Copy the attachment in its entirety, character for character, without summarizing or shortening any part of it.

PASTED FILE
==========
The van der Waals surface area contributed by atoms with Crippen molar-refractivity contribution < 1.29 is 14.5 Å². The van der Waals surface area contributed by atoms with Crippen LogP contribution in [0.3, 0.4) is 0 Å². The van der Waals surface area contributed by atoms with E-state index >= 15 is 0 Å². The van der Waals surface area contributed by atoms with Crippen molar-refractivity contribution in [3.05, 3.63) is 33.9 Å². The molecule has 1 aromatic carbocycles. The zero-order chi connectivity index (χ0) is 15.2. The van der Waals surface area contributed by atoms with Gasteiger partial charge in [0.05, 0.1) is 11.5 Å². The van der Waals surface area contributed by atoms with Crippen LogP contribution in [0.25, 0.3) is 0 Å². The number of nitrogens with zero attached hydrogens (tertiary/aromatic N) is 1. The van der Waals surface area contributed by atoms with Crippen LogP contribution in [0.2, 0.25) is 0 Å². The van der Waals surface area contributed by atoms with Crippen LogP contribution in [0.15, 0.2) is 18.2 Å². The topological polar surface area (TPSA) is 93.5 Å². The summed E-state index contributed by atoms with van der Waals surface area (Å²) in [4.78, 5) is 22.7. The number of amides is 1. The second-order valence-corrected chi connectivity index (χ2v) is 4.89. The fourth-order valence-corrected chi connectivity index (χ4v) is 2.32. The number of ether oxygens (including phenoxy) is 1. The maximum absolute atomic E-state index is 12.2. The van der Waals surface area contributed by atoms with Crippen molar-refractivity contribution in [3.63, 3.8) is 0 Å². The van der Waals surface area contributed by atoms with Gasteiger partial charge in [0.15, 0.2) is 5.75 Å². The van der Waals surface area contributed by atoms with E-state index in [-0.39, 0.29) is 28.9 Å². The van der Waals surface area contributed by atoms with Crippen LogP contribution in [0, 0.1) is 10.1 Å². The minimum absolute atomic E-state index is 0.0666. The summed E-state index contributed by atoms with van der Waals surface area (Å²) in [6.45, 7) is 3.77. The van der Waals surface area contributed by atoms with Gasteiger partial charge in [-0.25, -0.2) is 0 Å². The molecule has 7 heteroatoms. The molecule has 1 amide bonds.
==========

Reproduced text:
The van der Waals surface area contributed by atoms with Crippen molar-refractivity contribution < 1.29 is 14.5 Å². The van der Waals surface area contributed by atoms with Crippen LogP contribution in [0.3, 0.4) is 0 Å². The van der Waals surface area contributed by atoms with E-state index >= 15 is 0 Å². The van der Waals surface area contributed by atoms with Crippen molar-refractivity contribution in [3.05, 3.63) is 33.9 Å². The molecule has 1 aromatic carbocycles. The zero-order chi connectivity index (χ0) is 15.2. The van der Waals surface area contributed by atoms with Gasteiger partial charge in [0.05, 0.1) is 11.5 Å². The van der Waals surface area contributed by atoms with Crippen LogP contribution in [0.25, 0.3) is 0 Å². The number of nitrogens with zero attached hydrogens (tertiary/aromatic N) is 1. The van der Waals surface area contributed by atoms with Crippen LogP contribution in [0.2, 0.25) is 0 Å². The van der Waals surface area contributed by atoms with Crippen LogP contribution in [0.15, 0.2) is 18.2 Å². The topological polar surface area (TPSA) is 93.5 Å². The summed E-state index contributed by atoms with van der Waals surface area (Å²) in [4.78, 5) is 22.7. The number of amides is 1. The second-order valence-corrected chi connectivity index (χ2v) is 4.89. The fourth-order valence-corrected chi connectivity index (χ4v) is 2.32. The number of ether oxygens (including phenoxy) is 1. The maximum absolute atomic E-state index is 12.2. The van der Waals surface area contributed by atoms with Crippen molar-refractivity contribution in [3.63, 3.8) is 0 Å². The van der Waals surface area contributed by atoms with Gasteiger partial charge in [0.15, 0.2) is 5.75 Å². The van der Waals surface area contributed by atoms with E-state index in [-0.39, 0.29) is 28.9 Å². The van der Waals surface area contributed by atoms with Crippen LogP contribution in [0, 0.1) is 10.1 Å². The minimum absolute atomic E-state index is 0.0666. The summed E-state index contributed by atoms with van der Waals surface area (Å²) in [6.45, 7) is 3.77. The van der Waals surface area contributed by atoms with Gasteiger partial charge in [-0.25, -0.2) is 0 Å². The molecule has 7 heteroatoms. The molecule has 1 amide bonds.